My journey through the world’s languages

I seem determined to wait until a later and later month to make my first post of each calendar year. In this case, I'm not even posting a fully self-contained essay on a recently-contemplated topic; rather, this post is a culmination of a personal project that has carried on for longer than the past three years. It feels very satisfying to finally be able to put a cap on it now.

[Heads up: this post ends with a full diagram of language relationships that I constructed and is the part of this post that I put the most work into and am most proud of -- feel free just to scroll to the bottom and check that out if you don't feel like reading the full explanation and commentary and general linguistics geek gushing that I'm about to launch into.]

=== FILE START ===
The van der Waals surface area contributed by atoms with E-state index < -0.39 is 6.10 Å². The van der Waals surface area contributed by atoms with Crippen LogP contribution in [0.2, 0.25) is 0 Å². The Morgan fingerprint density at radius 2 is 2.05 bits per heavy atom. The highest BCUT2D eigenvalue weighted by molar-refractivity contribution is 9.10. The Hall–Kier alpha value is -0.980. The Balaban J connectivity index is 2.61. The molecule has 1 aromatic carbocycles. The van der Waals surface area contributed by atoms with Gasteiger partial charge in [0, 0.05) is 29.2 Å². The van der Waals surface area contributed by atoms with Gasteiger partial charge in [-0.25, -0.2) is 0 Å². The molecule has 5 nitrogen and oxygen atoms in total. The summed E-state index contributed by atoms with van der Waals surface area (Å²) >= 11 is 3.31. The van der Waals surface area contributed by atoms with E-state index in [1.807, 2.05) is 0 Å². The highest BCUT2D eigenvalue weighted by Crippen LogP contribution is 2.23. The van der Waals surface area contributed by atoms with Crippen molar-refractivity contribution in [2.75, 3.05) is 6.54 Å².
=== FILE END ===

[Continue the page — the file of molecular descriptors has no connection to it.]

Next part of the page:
My philosophy on how to create family auxlangs

Today I want to switch from my usual topics to conlanging, which has long been a hobby of mine. My favorite constructed languages to work on are the sort which I imagine to be naturally spoken languages in some alternate universe. I particularly enjoy creating families of languages which have their share of illogical quirks, partly explained through their own histories, in the way that real languages do; these are often called "artlangs". However, I'm also very interested in the idea of "auxlangs" -- that is, languages constructed with no pretense at looking natural, but for the purpose of easing international communication.